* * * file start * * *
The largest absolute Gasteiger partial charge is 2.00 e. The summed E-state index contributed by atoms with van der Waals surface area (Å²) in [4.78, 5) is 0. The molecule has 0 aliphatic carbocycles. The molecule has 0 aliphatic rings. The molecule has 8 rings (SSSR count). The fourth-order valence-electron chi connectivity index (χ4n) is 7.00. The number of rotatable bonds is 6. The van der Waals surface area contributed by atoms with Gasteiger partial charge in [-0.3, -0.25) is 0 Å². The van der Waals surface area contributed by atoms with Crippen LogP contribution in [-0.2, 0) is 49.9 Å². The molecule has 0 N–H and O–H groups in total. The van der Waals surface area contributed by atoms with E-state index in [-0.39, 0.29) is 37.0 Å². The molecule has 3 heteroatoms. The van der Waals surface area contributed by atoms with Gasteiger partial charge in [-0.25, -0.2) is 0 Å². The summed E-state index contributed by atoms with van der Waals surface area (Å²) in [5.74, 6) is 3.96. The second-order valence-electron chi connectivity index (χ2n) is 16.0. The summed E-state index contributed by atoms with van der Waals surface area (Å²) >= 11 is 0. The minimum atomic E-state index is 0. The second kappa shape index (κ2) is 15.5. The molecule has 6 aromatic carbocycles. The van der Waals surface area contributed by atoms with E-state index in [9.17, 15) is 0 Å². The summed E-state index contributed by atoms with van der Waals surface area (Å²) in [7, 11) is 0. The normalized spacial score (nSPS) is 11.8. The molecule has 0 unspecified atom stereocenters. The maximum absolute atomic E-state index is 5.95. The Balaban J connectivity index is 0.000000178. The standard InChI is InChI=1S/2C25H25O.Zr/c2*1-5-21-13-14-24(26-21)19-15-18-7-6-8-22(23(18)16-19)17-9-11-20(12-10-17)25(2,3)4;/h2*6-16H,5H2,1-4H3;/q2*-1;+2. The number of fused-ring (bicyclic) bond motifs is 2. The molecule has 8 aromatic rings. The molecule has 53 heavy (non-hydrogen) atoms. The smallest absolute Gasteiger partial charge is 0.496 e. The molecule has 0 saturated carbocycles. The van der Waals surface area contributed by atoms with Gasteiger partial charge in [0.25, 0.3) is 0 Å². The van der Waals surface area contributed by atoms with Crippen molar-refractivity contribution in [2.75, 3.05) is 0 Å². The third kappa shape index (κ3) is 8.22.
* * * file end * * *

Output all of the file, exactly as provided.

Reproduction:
The largest absolute Gasteiger partial charge is 2.00 e. The summed E-state index contributed by atoms with van der Waals surface area (Å²) in [4.78, 5) is 0. The molecule has 0 aliphatic carbocycles. The molecule has 0 aliphatic rings. The molecule has 8 rings (SSSR count). The fourth-order valence-electron chi connectivity index (χ4n) is 7.00. The number of rotatable bonds is 6. The van der Waals surface area contributed by atoms with Gasteiger partial charge in [-0.3, -0.25) is 0 Å². The van der Waals surface area contributed by atoms with Crippen LogP contribution in [-0.2, 0) is 49.9 Å². The molecule has 0 N–H and O–H groups in total. The van der Waals surface area contributed by atoms with E-state index in [-0.39, 0.29) is 37.0 Å². The molecule has 3 heteroatoms. The van der Waals surface area contributed by atoms with Gasteiger partial charge in [-0.25, -0.2) is 0 Å². The summed E-state index contributed by atoms with van der Waals surface area (Å²) in [5.74, 6) is 3.96. The second-order valence-electron chi connectivity index (χ2n) is 16.0. The summed E-state index contributed by atoms with van der Waals surface area (Å²) >= 11 is 0. The minimum atomic E-state index is 0. The second kappa shape index (κ2) is 15.5. The molecule has 6 aromatic carbocycles. The van der Waals surface area contributed by atoms with E-state index in [9.17, 15) is 0 Å². The summed E-state index contributed by atoms with van der Waals surface area (Å²) in [7, 11) is 0. The normalized spacial score (nSPS) is 11.8. The molecule has 0 unspecified atom stereocenters. The maximum absolute atomic E-state index is 5.95. The Balaban J connectivity index is 0.000000178. The standard InChI is InChI=1S/2C25H25O.Zr/c2*1-5-21-13-14-24(26-21)19-15-18-7-6-8-22(23(18)16-19)17-9-11-20(12-10-17)25(2,3)4;/h2*6-16H,5H2,1-4H3;/q2*-1;+2. The number of fused-ring (bicyclic) bond motifs is 2. The molecule has 8 aromatic rings. The molecule has 53 heavy (non-hydrogen) atoms. The smallest absolute Gasteiger partial charge is 0.496 e. The molecule has 0 saturated carbocycles. The van der Waals surface area contributed by atoms with Gasteiger partial charge in [0.25, 0.3) is 0 Å². The van der Waals surface area contributed by atoms with Crippen molar-refractivity contribution in [2.75, 3.05) is 0 Å². The third kappa shape index (κ3) is 8.22.